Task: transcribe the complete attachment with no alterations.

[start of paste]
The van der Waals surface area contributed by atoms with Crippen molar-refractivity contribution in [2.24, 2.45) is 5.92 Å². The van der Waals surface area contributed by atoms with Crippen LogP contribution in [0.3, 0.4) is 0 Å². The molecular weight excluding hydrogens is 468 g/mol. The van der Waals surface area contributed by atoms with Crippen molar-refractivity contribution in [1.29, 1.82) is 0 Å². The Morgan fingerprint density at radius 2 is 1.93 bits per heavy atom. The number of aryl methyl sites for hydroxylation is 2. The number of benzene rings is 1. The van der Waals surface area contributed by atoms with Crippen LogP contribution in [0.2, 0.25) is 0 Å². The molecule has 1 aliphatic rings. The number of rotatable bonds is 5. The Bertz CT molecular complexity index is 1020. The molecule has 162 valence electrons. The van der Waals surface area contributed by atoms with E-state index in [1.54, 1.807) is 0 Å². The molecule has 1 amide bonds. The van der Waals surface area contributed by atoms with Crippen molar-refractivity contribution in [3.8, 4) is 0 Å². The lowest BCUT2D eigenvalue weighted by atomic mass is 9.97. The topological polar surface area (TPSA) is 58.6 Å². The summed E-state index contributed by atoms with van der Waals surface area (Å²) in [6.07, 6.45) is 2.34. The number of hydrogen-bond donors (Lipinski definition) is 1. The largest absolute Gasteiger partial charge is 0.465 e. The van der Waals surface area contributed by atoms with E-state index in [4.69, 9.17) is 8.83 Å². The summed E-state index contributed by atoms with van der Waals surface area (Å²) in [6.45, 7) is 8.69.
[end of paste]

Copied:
The van der Waals surface area contributed by atoms with Crippen molar-refractivity contribution in [2.24, 2.45) is 5.92 Å². The van der Waals surface area contributed by atoms with Crippen LogP contribution in [0.3, 0.4) is 0 Å². The molecular weight excluding hydrogens is 468 g/mol. The van der Waals surface area contributed by atoms with Crippen molar-refractivity contribution in [1.29, 1.82) is 0 Å². The Morgan fingerprint density at radius 2 is 1.93 bits per heavy atom. The number of aryl methyl sites for hydroxylation is 2. The number of benzene rings is 1. The van der Waals surface area contributed by atoms with Crippen LogP contribution in [0.2, 0.25) is 0 Å². The molecule has 1 aliphatic rings. The number of rotatable bonds is 5. The Bertz CT molecular complexity index is 1020. The molecule has 162 valence electrons. The van der Waals surface area contributed by atoms with E-state index in [1.54, 1.807) is 0 Å². The molecule has 1 amide bonds. The van der Waals surface area contributed by atoms with Crippen molar-refractivity contribution in [3.8, 4) is 0 Å². The lowest BCUT2D eigenvalue weighted by atomic mass is 9.97. The topological polar surface area (TPSA) is 58.6 Å². The summed E-state index contributed by atoms with van der Waals surface area (Å²) in [6.07, 6.45) is 2.34. The number of hydrogen-bond donors (Lipinski definition) is 1. The largest absolute Gasteiger partial charge is 0.465 e. The van der Waals surface area contributed by atoms with E-state index in [4.69, 9.17) is 8.83 Å². The summed E-state index contributed by atoms with van der Waals surface area (Å²) in [6.45, 7) is 8.69.